As Evie’s character was put into place to purposely emphasize the reckless and chaotic nature of the media's youth stereotype, she also was put into place to feed parents' worst fear. “No one is more concerned about the media's impact on youth than parents. They worry that exposure to the wrong media might warp their angels’ fragile little minds.” (Societeanonymeinc, 2022) An underlying purpose for Evie’s character is also to narrate a cautionary tale to prey on the anxieties of worried parents. In Thirteen, Evie takes advantage of Tracy’s mother, Mel, who has the relationship of a friend, more than a responsible mother with the two teens. As a result of this dynamic, Evie also takes advantage of Tracy by throwing her under the bus after corrupting her and using her to her advantage. The girl's stash of drugs is found, and Evie ends up betraying Tracy who is held back in school and is left without any friends. This outcome in Thirteen can be used to represent how the media’s stereotype of youth (e.g. Evie) can latch themself to children whose parents do not have a responsible and involved relationship with them, such as Mel and Tracy.

The ending of this film is much different from the fun-loving, silly teen films; the reality of their reckless consequences trumps the glorified and intoxicated fun portrayed in the climax of the two girls' friendships. Thirteen depicts the realistic and traumatizing outcomes of this stereotype’s behavior, the parent’s vital role in preventing this experience, and ultimately what happens when they turn a blind eye. No matter how entertaining and fantastical youth is shown to be in the media, the stereotype has underlying messages that reveal to us much about how society operates, and how they realistically portray the media’s damaging stereotype of youth.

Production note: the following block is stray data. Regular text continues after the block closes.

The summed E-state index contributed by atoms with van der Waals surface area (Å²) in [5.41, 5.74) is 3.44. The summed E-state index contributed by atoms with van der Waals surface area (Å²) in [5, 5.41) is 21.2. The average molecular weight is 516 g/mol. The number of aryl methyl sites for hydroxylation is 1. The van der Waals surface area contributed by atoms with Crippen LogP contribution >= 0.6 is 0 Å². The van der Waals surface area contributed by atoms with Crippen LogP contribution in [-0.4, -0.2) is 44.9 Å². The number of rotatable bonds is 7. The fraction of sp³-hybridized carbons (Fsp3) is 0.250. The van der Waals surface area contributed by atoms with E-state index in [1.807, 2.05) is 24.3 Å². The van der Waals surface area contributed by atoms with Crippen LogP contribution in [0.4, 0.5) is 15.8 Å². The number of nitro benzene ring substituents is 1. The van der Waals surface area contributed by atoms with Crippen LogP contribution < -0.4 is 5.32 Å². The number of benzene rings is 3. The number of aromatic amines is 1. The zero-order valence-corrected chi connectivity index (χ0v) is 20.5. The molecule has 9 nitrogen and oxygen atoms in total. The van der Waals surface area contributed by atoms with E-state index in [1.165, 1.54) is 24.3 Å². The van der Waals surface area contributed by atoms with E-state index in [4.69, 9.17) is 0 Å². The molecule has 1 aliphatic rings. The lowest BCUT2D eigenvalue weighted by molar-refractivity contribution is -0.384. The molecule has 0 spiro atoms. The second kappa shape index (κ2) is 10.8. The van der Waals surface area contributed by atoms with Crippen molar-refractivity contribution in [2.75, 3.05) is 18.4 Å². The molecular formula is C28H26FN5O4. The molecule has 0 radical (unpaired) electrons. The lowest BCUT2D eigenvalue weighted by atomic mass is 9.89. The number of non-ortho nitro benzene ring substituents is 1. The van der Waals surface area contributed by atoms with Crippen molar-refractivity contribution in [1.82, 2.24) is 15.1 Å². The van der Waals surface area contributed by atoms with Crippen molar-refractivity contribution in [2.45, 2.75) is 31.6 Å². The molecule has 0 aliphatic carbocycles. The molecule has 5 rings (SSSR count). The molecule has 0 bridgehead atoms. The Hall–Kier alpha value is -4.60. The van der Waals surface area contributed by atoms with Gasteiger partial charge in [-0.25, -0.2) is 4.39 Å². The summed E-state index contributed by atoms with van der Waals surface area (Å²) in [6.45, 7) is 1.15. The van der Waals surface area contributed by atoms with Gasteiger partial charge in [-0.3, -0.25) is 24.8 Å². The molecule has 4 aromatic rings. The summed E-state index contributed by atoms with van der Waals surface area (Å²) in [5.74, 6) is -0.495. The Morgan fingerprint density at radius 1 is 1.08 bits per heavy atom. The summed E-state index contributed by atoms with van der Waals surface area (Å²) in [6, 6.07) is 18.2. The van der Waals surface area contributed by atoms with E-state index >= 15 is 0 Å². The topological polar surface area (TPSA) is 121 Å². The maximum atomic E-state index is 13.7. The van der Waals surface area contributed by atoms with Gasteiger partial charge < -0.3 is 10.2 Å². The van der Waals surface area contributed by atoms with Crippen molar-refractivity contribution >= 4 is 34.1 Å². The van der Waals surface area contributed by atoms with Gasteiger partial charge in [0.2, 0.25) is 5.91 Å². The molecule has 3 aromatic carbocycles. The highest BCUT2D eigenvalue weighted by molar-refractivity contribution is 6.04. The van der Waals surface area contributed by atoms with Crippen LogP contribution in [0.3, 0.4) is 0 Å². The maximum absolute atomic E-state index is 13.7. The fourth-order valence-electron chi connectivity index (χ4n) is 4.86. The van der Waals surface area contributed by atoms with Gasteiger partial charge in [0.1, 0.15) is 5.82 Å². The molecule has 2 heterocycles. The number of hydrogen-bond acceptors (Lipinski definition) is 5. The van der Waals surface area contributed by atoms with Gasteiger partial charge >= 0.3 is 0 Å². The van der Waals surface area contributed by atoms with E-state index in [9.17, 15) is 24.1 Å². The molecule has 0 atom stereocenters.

Catherine Hardwicke's, Thirteen, brings these characteristics to life through Evie’s image, the on-screen depiction of the true costs of those who mold to the youth stereotype, and the role of parents who are not avidly trying to prevent it. As Timothy Shary summarizes the fascination with youth, “…most of our lives are filled with less spectacular phenomena, such as how we come to be accepted by society, discover romance, have sex, gain employment, make moral decisions, and learn about the world and who we are in it.” (Shary, 2014, pg. 4) Maybe realistic depictions such as those shown in this film will help society understand the youthful fantasy, and aid the youth in discovering their role in the world without such a toxic end game.



Shary, T. (2014). 1.1/ The Cinematic Youth. In Generation Multiplex: the image of Youth in contemporary American cinema (pp. 3-4). University of Texas Press.

Shary, T. (2014). 2.8/ The Labor of Being Popular. In Generation Multiplex: the image of Youth in contemporary American cinema (pp. 61–64). University of Texas Press.

Shary, T. (2014). 3.1 / Having Fun, On the Loose, In Trouble. In Generation Multiplex: the image of Youth in contemporary American cinema (pp. 80-86). University of Texas Press.

Societeanonymeinc. (2022, September 17). Depiction of youth: Two types of teen flicks. Societe Anonyme Inc. Retrieved September 24, 2022, from